There are times when you create, say, a bash script on your Linux machine. But when you try running it, you get a permission error. What do you do? Simple, assuming you're on Ubuntu, right click on the file's icon, go to the 'Permissions' tab, and enable the 'Allow executing file as program' option. But what if the requirement is to do this change from the command line?
If you are new to Linux, and are looking for a way to change file/directory permissions through the command line, you'll be glad to know there exists a command - dubbed chmod - that lets you easily do this. In this tutorial, we will discuss the basics of this command as well as provide examples explaining how it can be used in various scenarios.
Please note that all examples and instructions mentioned in this tutorial have been tested on Ubuntu 16.04LTS, and the chmod version we've used is 8.25.
Consider the following ls command example:
The first column in the output is of our interest. Leave aside the initial '-' (which signifies the type of file), the remaining fields in the column can be broken down further as: rw- , rw- , and r--. These are the permissions that the file owner, the group the file belongs to, and others have when it comes to this file.
What this means is, the owner has both read (r) and write (w) permissions. So does the group. Others, however, only have read permissions for the file. Please note that we're assuming the file is owned by the current user.
Now suppose the requirement is to give everyone the right to execute this file. Here's how this can be done:
chmod +x script.sh
Here're the permissions now:
The extra 'x' in permissions for owner, group, as well as others signifies that now everyone has execute access for this file.
However, more likely than not, you might not want everyone to have execute access for a file. What if the requirement is to grant only the owner/current user execute access to script.sh.
Well, for this, the first step now would be to take back execute access from everyone, something which you can do using the following command:
chmod -x script.sh
And then grant it explicitly to the owner:
chmod u+x script.sh
As you'd have guessed, 'u+x' says grant (+) the owner/current user (u) execute (x) access to the file. Similarly, for group, you can use 'g' and for others you can use 'o'.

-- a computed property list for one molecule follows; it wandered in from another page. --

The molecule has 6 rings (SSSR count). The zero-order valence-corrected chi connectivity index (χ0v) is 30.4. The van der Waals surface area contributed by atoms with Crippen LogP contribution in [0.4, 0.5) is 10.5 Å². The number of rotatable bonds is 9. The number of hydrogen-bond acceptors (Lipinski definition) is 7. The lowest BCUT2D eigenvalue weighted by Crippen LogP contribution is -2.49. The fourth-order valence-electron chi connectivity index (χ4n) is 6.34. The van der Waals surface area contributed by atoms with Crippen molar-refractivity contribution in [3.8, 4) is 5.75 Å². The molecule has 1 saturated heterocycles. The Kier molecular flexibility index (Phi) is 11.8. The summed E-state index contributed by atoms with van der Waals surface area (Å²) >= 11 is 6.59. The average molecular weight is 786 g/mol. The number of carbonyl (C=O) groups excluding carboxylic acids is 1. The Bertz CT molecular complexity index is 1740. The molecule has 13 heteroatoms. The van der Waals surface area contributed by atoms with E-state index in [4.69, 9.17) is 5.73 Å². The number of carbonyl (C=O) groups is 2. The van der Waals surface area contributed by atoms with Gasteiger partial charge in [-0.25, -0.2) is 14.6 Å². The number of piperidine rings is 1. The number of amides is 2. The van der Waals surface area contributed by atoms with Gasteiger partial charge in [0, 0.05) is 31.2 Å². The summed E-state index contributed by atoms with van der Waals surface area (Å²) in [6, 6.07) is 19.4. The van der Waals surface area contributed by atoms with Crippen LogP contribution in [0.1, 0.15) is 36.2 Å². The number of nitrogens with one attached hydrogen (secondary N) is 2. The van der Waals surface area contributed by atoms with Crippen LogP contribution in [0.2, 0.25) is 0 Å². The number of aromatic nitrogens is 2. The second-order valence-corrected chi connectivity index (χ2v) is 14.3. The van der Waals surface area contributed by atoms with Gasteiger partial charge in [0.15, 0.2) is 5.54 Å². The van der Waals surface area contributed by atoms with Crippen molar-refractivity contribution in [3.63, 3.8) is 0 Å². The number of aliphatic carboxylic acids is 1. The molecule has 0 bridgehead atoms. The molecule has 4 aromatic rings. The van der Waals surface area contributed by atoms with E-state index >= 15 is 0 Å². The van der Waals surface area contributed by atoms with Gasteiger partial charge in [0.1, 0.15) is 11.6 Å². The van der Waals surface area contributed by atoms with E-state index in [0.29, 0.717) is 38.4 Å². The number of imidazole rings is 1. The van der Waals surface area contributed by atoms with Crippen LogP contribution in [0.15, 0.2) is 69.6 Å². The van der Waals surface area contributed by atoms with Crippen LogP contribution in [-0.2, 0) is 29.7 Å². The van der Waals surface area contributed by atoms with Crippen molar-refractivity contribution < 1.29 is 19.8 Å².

Please note that whenever you want to grant/revoke a common set of permissions to/from all, you can use 'a' instead of 'ugo'. What I mean is, this:
chmod ugo-x script.sh
can be replaced by this:
chmod a-x script.sh
Also, remember that if none of these ('u', 'g', 'o', and 'a') is explicitly specified, then also the default is assumed to be 'a'.
Moving on, if you want, you can also simply copy permissions granted to, say, the owner/current user and have them for the group or others. For this use the sign '='.
For example, to copy owner/user permissions to group, use the following command:
chmod g=u script.sh
Another scenario could be to copy permissions for a particular file and have them for your file. For this, use the --reference command line option. Here's the general template for using this command line option:
chmod --reference=[source-file] [destination file]
In the above command, source-file is the file whose permission bits you want to copy, and destination-file is the file whose permission bits you want to change.
Moving on further, there's also a numerical notation (also known as octal representation) using which you can tell chmod to change permissions. There are three numbers you play with in this mode: 4, 2, and 1. While 4 is for read, the other two are for write and execute, respectively.
For example, consider the following example:
Now, suppose the task is to add execute permission for owner/user, remove write permission but add execute permission to group, and remove all permissions from others. This can be done as follows:
chmod 750 script.sh
In the above command, '7' is for user, which is the result of 4+2+1 as the requirement for user is to have all permissions. Similarly, '5' is for group, which the result of 4+0+1 as the requirement is to give only read and execute permissions to group. Finally, '0' is for others, which is the result of 0+0+0, as the requirement is to revoke all permissions from others.
For those dealing with symbolic links, here's something worth knowing:
chmod never changes the permissions of symbolic links; the chmod system call cannot change their permissions. This is not a problem since the
permissions of symbolic links are never used. However, for each symbolic link listed on the command line, chmod changes the permissions of
the pointed-to file. In contrast, chmod ignores symbolic links encountered during recursive directory traversals.
The chmod command might not be the one that you may require on daily basis, but it's an extremely useful/important tool that you should know about. Here, in this tutorial, we have discussed most of the basics related to this tool, and the examples we've discussed are aimed at making those basics clear.
Please note that our discussion mainly focused on files. There are some details that you should keep in mind while using chmod with directories. For all that info (as well as more details on chmod), head to the tool's man page.